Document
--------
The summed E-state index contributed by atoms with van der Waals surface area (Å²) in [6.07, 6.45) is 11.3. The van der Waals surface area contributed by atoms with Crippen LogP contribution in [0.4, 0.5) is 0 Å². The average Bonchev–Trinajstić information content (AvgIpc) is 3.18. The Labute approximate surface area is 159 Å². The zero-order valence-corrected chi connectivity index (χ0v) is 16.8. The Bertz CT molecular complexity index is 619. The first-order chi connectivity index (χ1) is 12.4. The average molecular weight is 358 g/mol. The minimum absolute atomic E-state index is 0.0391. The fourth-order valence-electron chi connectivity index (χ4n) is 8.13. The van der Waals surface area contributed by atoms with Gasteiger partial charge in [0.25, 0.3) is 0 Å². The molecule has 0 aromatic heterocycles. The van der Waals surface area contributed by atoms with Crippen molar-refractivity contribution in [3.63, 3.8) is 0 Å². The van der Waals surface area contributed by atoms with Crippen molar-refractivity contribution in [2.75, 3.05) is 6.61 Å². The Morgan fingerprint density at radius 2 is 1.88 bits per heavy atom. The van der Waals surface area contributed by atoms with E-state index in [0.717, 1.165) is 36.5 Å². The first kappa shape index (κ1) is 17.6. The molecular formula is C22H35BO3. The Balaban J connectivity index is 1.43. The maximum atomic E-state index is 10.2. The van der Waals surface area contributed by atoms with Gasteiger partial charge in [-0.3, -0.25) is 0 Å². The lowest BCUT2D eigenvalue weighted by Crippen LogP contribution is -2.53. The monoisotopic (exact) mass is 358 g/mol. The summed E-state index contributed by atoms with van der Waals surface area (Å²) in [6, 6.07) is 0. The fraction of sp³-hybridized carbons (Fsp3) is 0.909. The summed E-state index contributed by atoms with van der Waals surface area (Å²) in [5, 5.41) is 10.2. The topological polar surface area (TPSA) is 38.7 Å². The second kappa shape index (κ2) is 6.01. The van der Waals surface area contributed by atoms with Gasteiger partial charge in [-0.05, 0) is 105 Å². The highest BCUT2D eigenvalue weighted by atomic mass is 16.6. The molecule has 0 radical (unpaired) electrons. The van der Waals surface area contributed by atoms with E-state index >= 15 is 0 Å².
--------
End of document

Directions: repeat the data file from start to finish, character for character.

The summed E-state index contributed by atoms with van der Waals surface area (Å²) in [6.07, 6.45) is 11.3. The van der Waals surface area contributed by atoms with Crippen LogP contribution in [0.4, 0.5) is 0 Å². The average Bonchev–Trinajstić information content (AvgIpc) is 3.18. The Labute approximate surface area is 159 Å². The zero-order valence-corrected chi connectivity index (χ0v) is 16.8. The Bertz CT molecular complexity index is 619. The first-order chi connectivity index (χ1) is 12.4. The average molecular weight is 358 g/mol. The minimum absolute atomic E-state index is 0.0391. The fourth-order valence-electron chi connectivity index (χ4n) is 8.13. The van der Waals surface area contributed by atoms with Gasteiger partial charge in [0.25, 0.3) is 0 Å². The molecule has 0 aromatic heterocycles. The van der Waals surface area contributed by atoms with Crippen molar-refractivity contribution in [3.63, 3.8) is 0 Å². The van der Waals surface area contributed by atoms with Crippen molar-refractivity contribution in [2.75, 3.05) is 6.61 Å². The Morgan fingerprint density at radius 2 is 1.88 bits per heavy atom. The van der Waals surface area contributed by atoms with E-state index in [0.717, 1.165) is 36.5 Å². The first kappa shape index (κ1) is 17.6. The molecular formula is C22H35BO3. The Balaban J connectivity index is 1.43. The maximum atomic E-state index is 10.2. The van der Waals surface area contributed by atoms with Gasteiger partial charge in [-0.3, -0.25) is 0 Å². The lowest BCUT2D eigenvalue weighted by Crippen LogP contribution is -2.53. The monoisotopic (exact) mass is 358 g/mol. The summed E-state index contributed by atoms with van der Waals surface area (Å²) in [6, 6.07) is 0. The fraction of sp³-hybridized carbons (Fsp3) is 0.909. The summed E-state index contributed by atoms with van der Waals surface area (Å²) in [5, 5.41) is 10.2. The topological polar surface area (TPSA) is 38.7 Å². The second kappa shape index (κ2) is 6.01. The van der Waals surface area contributed by atoms with Gasteiger partial charge in [-0.05, 0) is 105 Å². The highest BCUT2D eigenvalue weighted by atomic mass is 16.6. The molecule has 0 radical (unpaired) electrons. The van der Waals surface area contributed by atoms with E-state index >= 15 is 0 Å².